Silverman: The Craig Silverman Show will focus on current events and entertaining, thought provoking topics. We will look at the week that was, enjoy the weekend, and look forward to the week ahead. I’ll have a regular feature named CRAIG’S LAWYERS’ LOUNGE in which we create a forum for prominent attorneys to relax and tell us their war stories. My first guest was Johnny Carson’s former attorney, Henry Bushkin, who told us about the best lawyering job he ever did for Johnny, and how Johnny packed heat.

For a feature named Call of the Week, I had on famous progressive and regular talk show caller, Frank, the leftie lawyer, whose real name I know. Frank had called Dan Caplis to say how little courage he thinks Governor Hickenlooper possesses, and it bothers him such that he has decided to vote for Bob Beauprez. Wow, that was news! Bob Beauprez may really win. So I had Frank on to accept his award toward the end of the show and he was funny and grateful and it was a nice way to end a terrific debut show. Here is a link to the last hour of my show with Bushkin and Frank. Hour one is here and this is hour two.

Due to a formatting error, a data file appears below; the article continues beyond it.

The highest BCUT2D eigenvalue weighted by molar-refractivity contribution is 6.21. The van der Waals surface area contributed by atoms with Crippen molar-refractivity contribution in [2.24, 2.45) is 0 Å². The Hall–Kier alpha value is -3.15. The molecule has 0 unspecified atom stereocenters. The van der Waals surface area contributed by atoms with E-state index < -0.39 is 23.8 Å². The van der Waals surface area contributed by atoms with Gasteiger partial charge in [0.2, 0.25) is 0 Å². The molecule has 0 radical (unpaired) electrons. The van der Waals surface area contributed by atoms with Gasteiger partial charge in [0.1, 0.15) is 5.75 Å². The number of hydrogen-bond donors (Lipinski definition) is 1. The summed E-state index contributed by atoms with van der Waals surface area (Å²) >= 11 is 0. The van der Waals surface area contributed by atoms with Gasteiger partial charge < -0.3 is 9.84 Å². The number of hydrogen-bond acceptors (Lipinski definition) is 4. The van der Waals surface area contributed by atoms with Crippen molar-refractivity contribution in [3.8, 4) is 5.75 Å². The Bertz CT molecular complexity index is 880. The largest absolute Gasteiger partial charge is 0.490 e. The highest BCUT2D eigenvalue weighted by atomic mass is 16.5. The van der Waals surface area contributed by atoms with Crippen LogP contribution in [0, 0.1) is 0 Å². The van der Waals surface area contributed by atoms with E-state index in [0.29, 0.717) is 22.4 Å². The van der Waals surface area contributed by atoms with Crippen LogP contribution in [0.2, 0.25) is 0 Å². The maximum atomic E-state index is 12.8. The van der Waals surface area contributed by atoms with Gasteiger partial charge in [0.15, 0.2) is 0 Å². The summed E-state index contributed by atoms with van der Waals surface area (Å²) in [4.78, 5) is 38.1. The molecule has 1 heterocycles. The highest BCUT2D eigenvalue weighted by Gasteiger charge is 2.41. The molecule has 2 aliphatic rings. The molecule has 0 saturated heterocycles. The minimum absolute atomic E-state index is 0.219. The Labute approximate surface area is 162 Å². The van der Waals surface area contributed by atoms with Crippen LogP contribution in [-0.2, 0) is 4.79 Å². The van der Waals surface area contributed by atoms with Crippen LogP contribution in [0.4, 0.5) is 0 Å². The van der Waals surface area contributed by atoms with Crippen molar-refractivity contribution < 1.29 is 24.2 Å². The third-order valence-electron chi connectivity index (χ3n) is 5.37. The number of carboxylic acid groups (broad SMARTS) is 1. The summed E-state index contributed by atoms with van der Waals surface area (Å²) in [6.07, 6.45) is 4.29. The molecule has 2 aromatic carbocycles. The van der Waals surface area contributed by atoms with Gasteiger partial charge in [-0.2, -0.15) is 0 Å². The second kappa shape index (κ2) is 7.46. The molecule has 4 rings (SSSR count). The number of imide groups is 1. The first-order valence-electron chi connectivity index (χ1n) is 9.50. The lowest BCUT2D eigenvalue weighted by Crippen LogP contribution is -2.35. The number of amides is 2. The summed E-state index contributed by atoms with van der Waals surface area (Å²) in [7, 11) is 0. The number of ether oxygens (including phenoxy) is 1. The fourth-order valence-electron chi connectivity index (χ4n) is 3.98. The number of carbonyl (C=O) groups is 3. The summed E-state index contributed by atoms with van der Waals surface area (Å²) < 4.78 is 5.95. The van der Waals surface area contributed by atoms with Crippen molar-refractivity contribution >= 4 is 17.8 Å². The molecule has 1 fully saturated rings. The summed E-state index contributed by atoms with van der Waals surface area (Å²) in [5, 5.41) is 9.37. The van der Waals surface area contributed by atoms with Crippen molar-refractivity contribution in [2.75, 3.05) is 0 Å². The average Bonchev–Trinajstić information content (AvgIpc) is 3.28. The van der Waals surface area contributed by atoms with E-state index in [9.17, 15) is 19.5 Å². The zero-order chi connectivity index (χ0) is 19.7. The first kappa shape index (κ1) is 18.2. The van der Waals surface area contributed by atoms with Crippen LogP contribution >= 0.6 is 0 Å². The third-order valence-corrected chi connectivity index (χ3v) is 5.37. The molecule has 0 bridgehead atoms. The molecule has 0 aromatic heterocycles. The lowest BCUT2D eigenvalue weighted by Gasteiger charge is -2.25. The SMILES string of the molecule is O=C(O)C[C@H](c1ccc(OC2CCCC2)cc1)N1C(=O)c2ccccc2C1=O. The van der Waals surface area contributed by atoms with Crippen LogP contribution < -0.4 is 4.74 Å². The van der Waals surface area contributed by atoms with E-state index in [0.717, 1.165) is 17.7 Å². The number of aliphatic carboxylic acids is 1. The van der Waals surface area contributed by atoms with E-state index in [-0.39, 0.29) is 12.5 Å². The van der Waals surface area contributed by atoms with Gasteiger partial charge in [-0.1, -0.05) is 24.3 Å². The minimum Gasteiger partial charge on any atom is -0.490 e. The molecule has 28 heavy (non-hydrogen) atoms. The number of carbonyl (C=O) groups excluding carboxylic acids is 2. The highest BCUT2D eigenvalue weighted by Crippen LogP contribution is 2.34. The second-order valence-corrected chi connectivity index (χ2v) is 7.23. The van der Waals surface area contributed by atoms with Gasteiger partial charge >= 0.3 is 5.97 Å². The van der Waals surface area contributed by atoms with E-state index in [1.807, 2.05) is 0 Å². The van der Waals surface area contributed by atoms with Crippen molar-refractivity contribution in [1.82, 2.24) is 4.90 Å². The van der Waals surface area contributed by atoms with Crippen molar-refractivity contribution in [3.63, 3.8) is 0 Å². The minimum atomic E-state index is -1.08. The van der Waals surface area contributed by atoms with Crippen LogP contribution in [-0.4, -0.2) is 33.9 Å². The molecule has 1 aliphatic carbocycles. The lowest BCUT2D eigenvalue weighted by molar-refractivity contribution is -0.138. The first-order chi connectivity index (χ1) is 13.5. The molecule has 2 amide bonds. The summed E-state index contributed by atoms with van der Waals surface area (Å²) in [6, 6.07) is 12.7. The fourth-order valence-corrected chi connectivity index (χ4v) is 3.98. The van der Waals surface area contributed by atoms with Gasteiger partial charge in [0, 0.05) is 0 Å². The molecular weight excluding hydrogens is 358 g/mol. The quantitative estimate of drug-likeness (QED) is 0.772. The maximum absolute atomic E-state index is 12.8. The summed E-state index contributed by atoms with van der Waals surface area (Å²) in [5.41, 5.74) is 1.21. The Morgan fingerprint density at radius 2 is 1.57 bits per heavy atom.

Jason: Will you welcome progressive callers?

Silverman: Absolutely. You won’t have to say “ditto” or “you are a great American” to get on our shows. I welcome all callers and, as a lawyer, I appreciate a good argument. I like to banter. Besides, unlike some famous talk show hosts, I don’t know everything. I still have a lot to learn. My point of view is rarely too rigid to accommodate new information and good arguments.

Jason: What do you say to progressives who say there’s no significant difference, on the political spectrum, between you and Dan Caplis?

Silverman: I would say those people must get a mental health check-up. Dan and I have some areas of agreement. Neither one of us wanted Ward Churchill to continue as a Professor at CU. Dan never thought that Barack Obama would be a good President and it turns out he was correct. But I was right about Mel Gibson. Dan is pro-life and I favor a woman’s right to choose (1st trimester please). I support gay marriage. Dan doesn’t. Dan favors cannabis prohibition and I believe the war on marijuana was hypocritical and unsuccessful. I support the separation of church and state, and the separation of state and church. Live and let live. But don’t hurt people.